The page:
Cancer Journey Inspires New Musical-Interview with Joni Hilton

Submitted by UCSF Urology on May 7, 2015 at 6:34 pm
Share to Facebook Share to Twitter Share via E-mail

When writer Joni Hilton’s husband was diagnosed with prostate cancer, they decided they would face this adversity with the same spirit as they face their work…through laughter and fortitude.  From this call-to-duty, they set out to write a musical The Best Medicine on the experience of the cancer journey.  They’ve pooled together a stellar team and released the first of 18 songs free to share.

We asked Joni to comment on their work and the experience:Joni and Bob Hilton

Q: Cancer is such a serious topic, does comedy help? 

A: I've written several award-winning plays, all comedies, and as Bob and I went through his whole cancer journey, I kept jotting down hilarious things that would happen, or get said.  Finally I thought, "There's a gold mine, here.  THIS is how you address adversity."  And I thought doing a production about such a grave subject would be just funny enough, just edgy enough, to grab people's attention.  I really wanted everyone whose life has been touched by cancer (which IS everyone) to realize that yes, we can still laugh-- in fact, we need to.  But also, that what matters most is our relationships.  When all is said and done, it's about those we've loved.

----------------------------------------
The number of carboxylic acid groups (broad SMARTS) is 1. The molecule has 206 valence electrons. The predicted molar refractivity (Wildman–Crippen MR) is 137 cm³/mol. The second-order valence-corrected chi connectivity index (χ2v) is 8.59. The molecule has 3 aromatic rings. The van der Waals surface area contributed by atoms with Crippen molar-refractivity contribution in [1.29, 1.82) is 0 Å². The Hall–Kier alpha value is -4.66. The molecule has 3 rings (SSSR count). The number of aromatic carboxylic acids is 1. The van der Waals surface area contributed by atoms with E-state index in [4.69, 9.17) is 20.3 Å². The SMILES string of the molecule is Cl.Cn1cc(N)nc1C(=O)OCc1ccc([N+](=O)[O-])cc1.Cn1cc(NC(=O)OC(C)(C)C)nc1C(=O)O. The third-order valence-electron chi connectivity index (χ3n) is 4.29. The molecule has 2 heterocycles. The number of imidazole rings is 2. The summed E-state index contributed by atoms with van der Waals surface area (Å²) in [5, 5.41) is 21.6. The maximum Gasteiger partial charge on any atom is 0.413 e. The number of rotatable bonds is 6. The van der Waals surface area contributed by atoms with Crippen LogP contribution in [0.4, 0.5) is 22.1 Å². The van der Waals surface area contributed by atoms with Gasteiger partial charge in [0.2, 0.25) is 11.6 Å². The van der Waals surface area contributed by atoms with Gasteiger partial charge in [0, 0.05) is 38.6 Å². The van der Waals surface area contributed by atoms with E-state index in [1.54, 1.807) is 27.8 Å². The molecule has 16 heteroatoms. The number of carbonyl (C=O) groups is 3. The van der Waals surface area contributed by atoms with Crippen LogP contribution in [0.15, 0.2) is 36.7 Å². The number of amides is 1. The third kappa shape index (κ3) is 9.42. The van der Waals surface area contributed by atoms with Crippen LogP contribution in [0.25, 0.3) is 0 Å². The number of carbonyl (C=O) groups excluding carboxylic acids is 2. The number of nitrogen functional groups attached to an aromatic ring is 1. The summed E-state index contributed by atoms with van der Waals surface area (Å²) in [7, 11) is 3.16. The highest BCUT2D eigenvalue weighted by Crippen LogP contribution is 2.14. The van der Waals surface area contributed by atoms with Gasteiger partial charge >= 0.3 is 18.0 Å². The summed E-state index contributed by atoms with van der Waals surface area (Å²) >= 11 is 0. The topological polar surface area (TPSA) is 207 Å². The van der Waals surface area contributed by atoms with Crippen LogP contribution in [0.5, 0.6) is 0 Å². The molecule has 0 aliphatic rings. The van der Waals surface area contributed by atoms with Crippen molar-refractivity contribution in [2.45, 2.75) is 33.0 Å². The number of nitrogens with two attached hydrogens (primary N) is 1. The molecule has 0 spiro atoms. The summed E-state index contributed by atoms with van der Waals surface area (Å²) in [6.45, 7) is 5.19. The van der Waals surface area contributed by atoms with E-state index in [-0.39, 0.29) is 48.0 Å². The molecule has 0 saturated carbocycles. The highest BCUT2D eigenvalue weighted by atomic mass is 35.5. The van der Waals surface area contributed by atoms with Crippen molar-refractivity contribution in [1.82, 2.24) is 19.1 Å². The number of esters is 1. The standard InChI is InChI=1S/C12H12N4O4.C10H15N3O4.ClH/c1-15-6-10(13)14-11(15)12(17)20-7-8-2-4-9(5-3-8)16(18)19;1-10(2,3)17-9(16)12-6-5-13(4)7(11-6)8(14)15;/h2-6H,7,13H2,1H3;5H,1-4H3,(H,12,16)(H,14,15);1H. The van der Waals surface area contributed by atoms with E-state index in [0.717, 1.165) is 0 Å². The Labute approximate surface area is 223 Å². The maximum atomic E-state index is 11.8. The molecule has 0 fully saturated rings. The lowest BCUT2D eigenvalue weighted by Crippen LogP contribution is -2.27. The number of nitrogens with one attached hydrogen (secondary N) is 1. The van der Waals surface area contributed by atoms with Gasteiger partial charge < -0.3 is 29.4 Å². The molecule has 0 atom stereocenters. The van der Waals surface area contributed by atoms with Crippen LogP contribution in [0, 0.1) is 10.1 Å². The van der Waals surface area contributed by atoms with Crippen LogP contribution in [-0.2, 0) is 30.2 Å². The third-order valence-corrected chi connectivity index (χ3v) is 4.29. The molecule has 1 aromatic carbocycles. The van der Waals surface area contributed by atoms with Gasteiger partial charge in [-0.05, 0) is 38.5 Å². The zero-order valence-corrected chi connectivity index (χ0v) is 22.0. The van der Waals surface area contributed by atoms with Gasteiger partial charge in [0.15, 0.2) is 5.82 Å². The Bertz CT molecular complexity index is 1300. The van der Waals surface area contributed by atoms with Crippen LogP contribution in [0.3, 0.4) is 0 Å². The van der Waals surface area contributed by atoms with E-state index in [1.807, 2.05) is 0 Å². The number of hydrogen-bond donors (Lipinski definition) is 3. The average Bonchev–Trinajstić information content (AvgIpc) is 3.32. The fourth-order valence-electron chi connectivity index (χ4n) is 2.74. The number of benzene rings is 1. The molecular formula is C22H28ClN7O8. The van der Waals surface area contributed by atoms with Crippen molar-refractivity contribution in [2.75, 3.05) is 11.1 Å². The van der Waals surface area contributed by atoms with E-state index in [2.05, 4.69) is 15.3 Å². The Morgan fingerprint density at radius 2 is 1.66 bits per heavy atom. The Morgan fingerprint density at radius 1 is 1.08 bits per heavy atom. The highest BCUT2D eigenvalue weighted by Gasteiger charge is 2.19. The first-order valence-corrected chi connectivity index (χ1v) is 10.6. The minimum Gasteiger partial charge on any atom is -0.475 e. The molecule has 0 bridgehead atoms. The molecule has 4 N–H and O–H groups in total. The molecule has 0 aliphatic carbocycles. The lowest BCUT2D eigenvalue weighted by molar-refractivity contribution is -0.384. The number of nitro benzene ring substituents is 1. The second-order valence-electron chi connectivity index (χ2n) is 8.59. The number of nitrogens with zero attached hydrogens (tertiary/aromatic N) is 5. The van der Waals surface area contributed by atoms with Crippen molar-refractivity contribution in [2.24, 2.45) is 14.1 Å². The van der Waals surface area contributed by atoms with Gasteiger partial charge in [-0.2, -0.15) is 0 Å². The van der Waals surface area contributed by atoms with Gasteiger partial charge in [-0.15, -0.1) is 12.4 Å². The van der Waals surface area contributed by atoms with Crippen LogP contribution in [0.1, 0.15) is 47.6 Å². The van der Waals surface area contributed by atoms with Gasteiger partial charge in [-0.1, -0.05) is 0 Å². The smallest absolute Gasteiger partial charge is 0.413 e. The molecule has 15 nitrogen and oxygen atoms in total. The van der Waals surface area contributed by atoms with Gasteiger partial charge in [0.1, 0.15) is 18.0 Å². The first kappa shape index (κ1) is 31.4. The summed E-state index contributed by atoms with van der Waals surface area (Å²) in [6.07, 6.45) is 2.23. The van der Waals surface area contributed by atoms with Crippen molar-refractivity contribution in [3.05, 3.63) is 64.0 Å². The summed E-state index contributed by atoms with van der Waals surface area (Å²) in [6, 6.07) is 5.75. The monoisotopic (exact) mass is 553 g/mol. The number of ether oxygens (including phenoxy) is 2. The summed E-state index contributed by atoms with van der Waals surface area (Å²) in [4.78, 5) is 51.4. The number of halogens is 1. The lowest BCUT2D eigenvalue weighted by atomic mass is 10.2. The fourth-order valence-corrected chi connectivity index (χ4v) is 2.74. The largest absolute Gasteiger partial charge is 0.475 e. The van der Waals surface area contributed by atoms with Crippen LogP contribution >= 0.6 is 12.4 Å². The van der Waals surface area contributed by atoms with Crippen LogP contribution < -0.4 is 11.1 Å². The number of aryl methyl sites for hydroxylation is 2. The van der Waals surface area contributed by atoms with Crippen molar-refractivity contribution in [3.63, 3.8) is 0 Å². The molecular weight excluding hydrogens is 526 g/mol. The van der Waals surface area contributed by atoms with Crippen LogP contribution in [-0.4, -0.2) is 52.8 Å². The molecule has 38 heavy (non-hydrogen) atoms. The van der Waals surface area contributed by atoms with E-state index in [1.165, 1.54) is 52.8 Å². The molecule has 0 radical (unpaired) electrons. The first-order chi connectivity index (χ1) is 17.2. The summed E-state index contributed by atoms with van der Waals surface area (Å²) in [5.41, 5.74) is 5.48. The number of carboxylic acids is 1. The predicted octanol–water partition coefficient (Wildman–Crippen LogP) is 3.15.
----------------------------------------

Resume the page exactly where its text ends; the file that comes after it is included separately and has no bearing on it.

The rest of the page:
Q: Prostate cancer can have many side effects.  Does your musical have a message about this for the patients and caregivers?

A: Absolutely— in a tender love ballad called, I Just Want You to Live, the patient’s wife sings about what really matters.  There’s also some dialogue where she asks him to consider whether he would love her less if the tables were turned.  This helps patients and caregivers remember that the important thing is the relationship.

Q: Do you address the various treatment options? 

A: Yes— in a song called, My Uncle Died of That, we laugh at the many friends who all want to tell their horror story, instead of sympathizing with you.  In another humorous song, friends approach with every treatment—real and imagined-- under the sun. Later, Paul chooses surgery, and also discusses hormone therapy with other men in a support group, as they sing the hilarious Manly Man.

Q: What about looking at prostate cancer from the perspective of a caregiver?

A: We’re so excited to have what we think is the first song ever written as a tribute to caregivers.  We hope people will stand up and cheer for The New Normal, which even suggests ways to help ease their load.

Q: Your music video, What Makes a Woman, is about a woman not being defined by her breasts.  Yet the musical is mostly about prostate cancer.

A: It is.  But it also touches upon breast and uterine cancers.  A major message is that you are not this disease.  You are not your body parts.  If some of them are cut away, it doesn’t diminish who you really are inside, your personality, or your lovability.  The song, “What Makes a Woman” is available here:

Q: How do you keep such a serious topic upbeat?

A: By focusing on what really happened in our life, and what really matters.  You look for the positives, you use the good china, and you celebrate the little things.  Once you’re diagnosed with cancer, even if you survive, you still face your mortality.  And in the song,Oh,What a Ride We’ve Had, we realize how lucky we are to love another person so completely. How many people get a gift like that?


Topic Area(s):